The Grand River Dam Authority’s involvement in a program to help improve water quality in the Illinois River Basin, saw large gains in 2020, continuing a boost which began when the Oklahoma Scenic Rivers Commission (OSRC) merged with GRDA in 2016.
Prior to the merger, OSRC was partnering with the Oklahoma Conservation Commission (OCC) in the United States Department of Agriculture’s Conservation Reserve Enhancement Program (CREP), to establish riparian easements on property adjacent to the river. The CREP program ended new enrollments in 2015 without reaching many of its goals. However, the program helped partners develop the foundation for long-term riparian protection in the area. Most importantly, the additional resources GRDA was able to provide in its similar, stand-alone program continues to move the watershed much closer to its riparian easement goals.
CREP or similar programs use a combination of federal and non-federal funds to secure and designate lands as riparian areas. In the Illinois River watershed, landowners voluntarily participate by leasing lands to conservation programs for approximately $75 per acre, per year. The property is then designated as a protected riparian area. The landowner then works with program resources to implement agricultural conservation practices, stabilize streambanks, and manage the property in ways that benefit water quality in the river. Program partners must review the easements on a routine basis to ensure compliance and address challenges.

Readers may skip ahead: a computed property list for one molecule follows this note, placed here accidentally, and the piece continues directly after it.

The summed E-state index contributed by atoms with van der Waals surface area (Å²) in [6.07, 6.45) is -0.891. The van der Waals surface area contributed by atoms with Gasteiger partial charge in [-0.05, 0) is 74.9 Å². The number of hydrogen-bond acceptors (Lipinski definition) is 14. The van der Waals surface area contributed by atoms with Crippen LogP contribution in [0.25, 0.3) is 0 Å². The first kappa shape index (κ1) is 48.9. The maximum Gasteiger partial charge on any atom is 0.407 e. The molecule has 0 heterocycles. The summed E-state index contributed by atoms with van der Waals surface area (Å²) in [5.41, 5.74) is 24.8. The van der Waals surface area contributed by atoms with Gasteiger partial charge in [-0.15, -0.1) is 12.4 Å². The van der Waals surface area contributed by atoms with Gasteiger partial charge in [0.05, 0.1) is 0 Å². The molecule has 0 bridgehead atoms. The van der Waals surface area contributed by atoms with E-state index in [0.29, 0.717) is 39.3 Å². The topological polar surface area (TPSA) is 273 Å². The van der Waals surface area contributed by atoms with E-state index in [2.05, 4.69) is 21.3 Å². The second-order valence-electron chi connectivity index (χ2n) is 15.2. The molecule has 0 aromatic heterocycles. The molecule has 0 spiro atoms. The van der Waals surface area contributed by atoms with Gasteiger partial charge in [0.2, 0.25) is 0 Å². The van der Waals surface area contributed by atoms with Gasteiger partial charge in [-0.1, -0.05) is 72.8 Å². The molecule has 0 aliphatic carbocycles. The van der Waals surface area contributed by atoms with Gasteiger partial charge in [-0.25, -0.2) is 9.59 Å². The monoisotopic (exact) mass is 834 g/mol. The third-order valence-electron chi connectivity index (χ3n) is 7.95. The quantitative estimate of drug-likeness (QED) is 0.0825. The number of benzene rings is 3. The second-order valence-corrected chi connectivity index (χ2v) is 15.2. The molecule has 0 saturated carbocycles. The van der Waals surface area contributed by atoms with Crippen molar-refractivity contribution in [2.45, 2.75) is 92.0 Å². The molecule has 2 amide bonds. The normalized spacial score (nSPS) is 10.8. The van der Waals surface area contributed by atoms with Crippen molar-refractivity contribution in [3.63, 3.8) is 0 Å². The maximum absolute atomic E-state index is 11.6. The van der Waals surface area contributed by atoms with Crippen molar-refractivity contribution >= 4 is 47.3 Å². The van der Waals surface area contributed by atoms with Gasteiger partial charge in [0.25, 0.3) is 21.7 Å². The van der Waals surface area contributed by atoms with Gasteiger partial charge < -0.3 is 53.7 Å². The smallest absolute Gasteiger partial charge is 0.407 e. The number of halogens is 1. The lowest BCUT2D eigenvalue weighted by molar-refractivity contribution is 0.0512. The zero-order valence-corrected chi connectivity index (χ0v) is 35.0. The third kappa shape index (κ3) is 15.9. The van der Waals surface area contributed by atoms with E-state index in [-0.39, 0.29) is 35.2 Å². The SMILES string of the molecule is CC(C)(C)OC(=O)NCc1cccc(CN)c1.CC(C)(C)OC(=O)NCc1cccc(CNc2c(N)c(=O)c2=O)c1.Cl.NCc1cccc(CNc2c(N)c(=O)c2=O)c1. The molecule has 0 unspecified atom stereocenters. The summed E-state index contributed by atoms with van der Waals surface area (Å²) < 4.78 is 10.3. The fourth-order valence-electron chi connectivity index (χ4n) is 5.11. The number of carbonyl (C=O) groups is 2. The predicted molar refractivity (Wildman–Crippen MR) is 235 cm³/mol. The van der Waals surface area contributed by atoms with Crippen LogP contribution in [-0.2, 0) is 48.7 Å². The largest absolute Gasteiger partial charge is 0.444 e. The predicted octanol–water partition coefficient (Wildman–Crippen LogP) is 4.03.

“These riparian areas harness and dissipate water energy during floods,” said GRDA Vice President of River Operations & Water Quality Ed Fite. “They also help to stop streambank erosion and serve as the lifebelt for the aquatic and terrestrial communities in the watershed.” Naturalized riparian areas can filter as much as 80 percent of pollutants before they enter streams and are an essential tool to protect water resources in these important watersheds.
When CREP program enrollments ended, GRDA and the OCC worked together to find new funding and continue their collaboration towards an eventual goal of 9,000 acres of protected riparian areas. Since 2016, 1,480 acres have been added to the inventory, including 800 acres in 2020. These expansions have been supported with funding from the EPA Clean Water, state conservation funds, and other sources. While the majority of those easements are in the Illinois River Watershed, GRDA also leased 237 acres along Grand Lake’s Horse Creek in September.
While GRDA supports the program with legal and administrative costs, easement funding does not come from GRDA ratepayers. Together, GRDA and OCC have invested $3.2 million to conserve riparian acreage. And those funds have been used efficiently. Currently, the partnership has enrolled roughly 41 percent of its land goals, while only expending a total of 29 percent of the funds estimated to reach that goal.
“Good stewardship of the natural resources under our control have always been at the core of the GRDA mission,” said GRDA President/CEO Dan Sullivan. “These waters are important not just for us today, but for generations to come, so we are committed to continuing our support for the programs that protect these resources.”
“Natural resource conservation and water quality protection require a long-term approach. Successes often result from conservation implemented over many years, perhaps even that builds from one generation to the next. The OCC and its partners are proud to show that solutions are possible through voluntary partnerships with private landowners. We are proud to partner with GRDA, conservation districts, and landowners to protect these important resources for future generations,” said Trey Lam, OCC Executive Director.
GRDA is Oklahoma’s largest public power electric utility; fully funded by revenues from electric and water sales instead of taxes. Each day, GRDA strives to be an “Oklahoma agency of excellence” by focusing on the 5 E’s: electricity, economic development, environmental stewardship, employees, and efficiency.